September 19, 2016
Despite considerable progress made in the fight against leprosy
- transmission of leprosy must be stopped
- leprosy causing of lifelong disabilities in children must be prevented
- laws and practices that discriminate against people affected by leprosy and their families must be abolished
Beijing, China, Monday 19 September 2016 – the International Federation of Anti-Leprosy Associations, ILEP, is exhibiting at the 19th International Leprosy Congress taking place this week at the Beijing International Conference Centre. ILEP Members: American Leprosy Missions, Lepra and The Leprosy Mission International and ILEP joint initiatives: Infolep, Leprosy Review and the Leprosy Research Initiative are exhibiting at the ILEP stand.
President of the International Leprosy Association, Marcos Virmond, welcomed ILEP Members to the congress and wished the international anti-leprosy association a successful week. He said, “this congress is an ideal opportunity for scientists, researchers, health personnel, partner organisations and people affected by leprosy to interact, discuss and share experiences in a variety of fields under the theme of ‘Unfinished Business.’”
American Leprosy Missions will be launching a new electronic textbook entitled International Textbook of Leprosy written by internationally recognised authors in their fields. Lepra will be displaying a range of its custom-made shoes designed to protect the feet of people affected by leprosy. The Leprosy Mission International will be exhibiting a number of aspects of its global operation including the sale of artisan products made by people affected by leprosy.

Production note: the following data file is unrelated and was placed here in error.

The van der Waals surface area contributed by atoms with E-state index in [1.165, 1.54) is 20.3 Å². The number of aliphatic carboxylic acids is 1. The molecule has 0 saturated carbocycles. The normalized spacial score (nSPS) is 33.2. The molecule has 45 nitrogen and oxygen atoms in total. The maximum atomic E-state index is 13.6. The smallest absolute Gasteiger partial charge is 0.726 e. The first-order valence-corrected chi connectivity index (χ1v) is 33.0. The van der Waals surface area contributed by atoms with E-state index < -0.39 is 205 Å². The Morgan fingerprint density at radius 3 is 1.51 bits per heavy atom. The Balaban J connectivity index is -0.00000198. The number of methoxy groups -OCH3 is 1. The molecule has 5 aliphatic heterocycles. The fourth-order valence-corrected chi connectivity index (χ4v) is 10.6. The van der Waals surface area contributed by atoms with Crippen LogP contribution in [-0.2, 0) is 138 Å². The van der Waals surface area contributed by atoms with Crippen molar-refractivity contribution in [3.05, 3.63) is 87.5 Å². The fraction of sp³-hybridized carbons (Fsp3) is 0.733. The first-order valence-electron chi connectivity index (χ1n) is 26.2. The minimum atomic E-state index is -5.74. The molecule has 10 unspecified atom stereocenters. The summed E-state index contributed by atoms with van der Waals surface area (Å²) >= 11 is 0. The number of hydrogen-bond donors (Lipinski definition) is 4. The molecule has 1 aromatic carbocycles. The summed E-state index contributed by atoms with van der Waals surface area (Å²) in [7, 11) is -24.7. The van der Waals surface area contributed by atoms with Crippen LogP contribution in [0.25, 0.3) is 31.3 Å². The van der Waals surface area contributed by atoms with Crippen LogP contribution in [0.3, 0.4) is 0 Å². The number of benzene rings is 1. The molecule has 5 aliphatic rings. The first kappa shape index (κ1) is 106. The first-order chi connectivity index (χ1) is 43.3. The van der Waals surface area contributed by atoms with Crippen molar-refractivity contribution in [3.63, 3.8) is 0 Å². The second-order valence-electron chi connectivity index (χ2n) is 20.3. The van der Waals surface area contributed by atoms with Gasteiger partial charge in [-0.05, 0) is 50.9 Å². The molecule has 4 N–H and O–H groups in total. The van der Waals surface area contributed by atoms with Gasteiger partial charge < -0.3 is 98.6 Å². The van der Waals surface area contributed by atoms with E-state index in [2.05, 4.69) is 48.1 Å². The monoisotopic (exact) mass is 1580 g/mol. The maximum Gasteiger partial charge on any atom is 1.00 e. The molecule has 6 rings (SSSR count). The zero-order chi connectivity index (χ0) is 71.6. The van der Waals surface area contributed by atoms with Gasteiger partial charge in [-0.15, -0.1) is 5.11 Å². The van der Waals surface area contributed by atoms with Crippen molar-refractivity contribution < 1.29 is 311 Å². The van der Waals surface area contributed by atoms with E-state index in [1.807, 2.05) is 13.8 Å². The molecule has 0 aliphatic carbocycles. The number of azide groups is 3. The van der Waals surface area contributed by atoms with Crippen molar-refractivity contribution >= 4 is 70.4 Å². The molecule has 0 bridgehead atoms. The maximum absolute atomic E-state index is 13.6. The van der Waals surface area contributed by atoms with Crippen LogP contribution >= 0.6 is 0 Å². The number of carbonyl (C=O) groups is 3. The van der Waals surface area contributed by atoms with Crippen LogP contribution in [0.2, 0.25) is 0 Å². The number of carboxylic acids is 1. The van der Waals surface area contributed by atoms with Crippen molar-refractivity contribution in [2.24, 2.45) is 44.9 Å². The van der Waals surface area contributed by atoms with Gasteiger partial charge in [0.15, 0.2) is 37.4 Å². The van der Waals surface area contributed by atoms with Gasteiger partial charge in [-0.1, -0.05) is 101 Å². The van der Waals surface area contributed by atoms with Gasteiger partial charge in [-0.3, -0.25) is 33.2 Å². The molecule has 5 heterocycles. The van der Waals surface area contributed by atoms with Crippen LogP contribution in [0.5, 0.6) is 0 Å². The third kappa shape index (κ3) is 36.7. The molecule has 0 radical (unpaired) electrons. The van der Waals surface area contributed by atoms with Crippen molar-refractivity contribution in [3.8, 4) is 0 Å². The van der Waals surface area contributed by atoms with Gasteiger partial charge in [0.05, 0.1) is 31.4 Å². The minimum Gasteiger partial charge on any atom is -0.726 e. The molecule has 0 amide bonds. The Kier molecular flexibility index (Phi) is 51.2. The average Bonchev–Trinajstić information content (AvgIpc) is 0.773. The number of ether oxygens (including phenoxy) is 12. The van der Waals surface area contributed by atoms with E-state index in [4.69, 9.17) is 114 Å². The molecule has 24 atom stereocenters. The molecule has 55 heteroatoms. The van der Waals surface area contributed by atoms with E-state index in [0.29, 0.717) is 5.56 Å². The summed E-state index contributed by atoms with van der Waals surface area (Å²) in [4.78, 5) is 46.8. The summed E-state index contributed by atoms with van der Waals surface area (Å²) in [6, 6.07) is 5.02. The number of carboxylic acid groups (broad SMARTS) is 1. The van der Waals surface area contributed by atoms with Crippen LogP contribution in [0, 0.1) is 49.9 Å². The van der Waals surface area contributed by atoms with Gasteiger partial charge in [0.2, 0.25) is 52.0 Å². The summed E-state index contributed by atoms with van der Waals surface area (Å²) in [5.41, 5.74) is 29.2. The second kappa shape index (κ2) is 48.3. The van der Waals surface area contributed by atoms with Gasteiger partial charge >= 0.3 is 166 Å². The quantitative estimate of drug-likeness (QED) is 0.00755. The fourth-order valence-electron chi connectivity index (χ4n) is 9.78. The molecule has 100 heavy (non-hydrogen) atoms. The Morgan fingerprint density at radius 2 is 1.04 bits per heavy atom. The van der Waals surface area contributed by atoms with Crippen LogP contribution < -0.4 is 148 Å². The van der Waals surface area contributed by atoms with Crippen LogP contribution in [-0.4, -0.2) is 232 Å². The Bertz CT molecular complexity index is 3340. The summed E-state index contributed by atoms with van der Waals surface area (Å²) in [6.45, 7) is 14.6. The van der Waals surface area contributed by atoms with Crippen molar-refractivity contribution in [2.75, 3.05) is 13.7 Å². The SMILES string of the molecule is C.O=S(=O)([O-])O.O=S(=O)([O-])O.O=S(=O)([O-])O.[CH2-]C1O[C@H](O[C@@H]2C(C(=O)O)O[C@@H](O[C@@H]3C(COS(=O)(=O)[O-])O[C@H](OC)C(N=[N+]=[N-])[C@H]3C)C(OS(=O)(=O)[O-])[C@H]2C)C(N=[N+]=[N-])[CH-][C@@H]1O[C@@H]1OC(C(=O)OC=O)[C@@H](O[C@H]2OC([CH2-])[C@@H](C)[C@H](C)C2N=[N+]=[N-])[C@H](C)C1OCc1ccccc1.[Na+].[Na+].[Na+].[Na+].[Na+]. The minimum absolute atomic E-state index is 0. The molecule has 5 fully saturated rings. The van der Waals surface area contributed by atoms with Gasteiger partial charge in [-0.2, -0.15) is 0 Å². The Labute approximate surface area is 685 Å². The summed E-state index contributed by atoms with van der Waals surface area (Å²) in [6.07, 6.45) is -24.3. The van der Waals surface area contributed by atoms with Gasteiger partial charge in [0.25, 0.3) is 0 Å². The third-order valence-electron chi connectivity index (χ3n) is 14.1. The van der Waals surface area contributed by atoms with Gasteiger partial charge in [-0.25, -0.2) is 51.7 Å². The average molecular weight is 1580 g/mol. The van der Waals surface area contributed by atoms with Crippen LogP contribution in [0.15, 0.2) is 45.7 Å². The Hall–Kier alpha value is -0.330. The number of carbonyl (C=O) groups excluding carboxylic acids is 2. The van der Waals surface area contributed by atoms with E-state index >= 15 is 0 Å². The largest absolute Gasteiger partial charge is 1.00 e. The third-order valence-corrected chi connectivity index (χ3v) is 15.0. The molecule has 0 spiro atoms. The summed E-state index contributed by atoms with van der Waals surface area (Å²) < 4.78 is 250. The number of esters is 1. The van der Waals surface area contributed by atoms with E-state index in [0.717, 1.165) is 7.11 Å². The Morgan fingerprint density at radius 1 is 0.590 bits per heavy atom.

Infolep will be demonstrating the latest developments in its leprosy information platform Infolep and the new InfoNTD portal on cross-cutting issues in NTDs that was launched in May this year. Academic print journal, Leprosy Review will be presenting the latest research undertaken in leprosy. The Leprosy Research Initiative will be showcasing the latest medical and scientific research undertaken by this combined venture.
President of ILEP, Jan van Berkel, said “ILEP and its 14 Members are committed to support research, programmes and innovations that can bring our joint objectives to within reach: Zero Transmission, Zero Disability and Zero Discrimination. At the 19th ILC in Beijing we look forward to renewing partnerships and strengthening our joint commitments.”
ILEP is a membership organisation of 14 international NGOs whose outreach spans 67 countries and 700 projects worldwide. ILEP is supported by two advisory boards; a Panel of women and men affected by leprosy (the Panel) and the ILEP Technical Commission (ITC). In the fight against leprosy, ILEP and its Members work alongside the World Health Organization, the Novartis Foundation, The Nippon Foundation, other NGOs, Governments, Ministries of Health and over 500,000 supporters worldwide.
Follow ILEP in Beijing on Twitter #ILC2016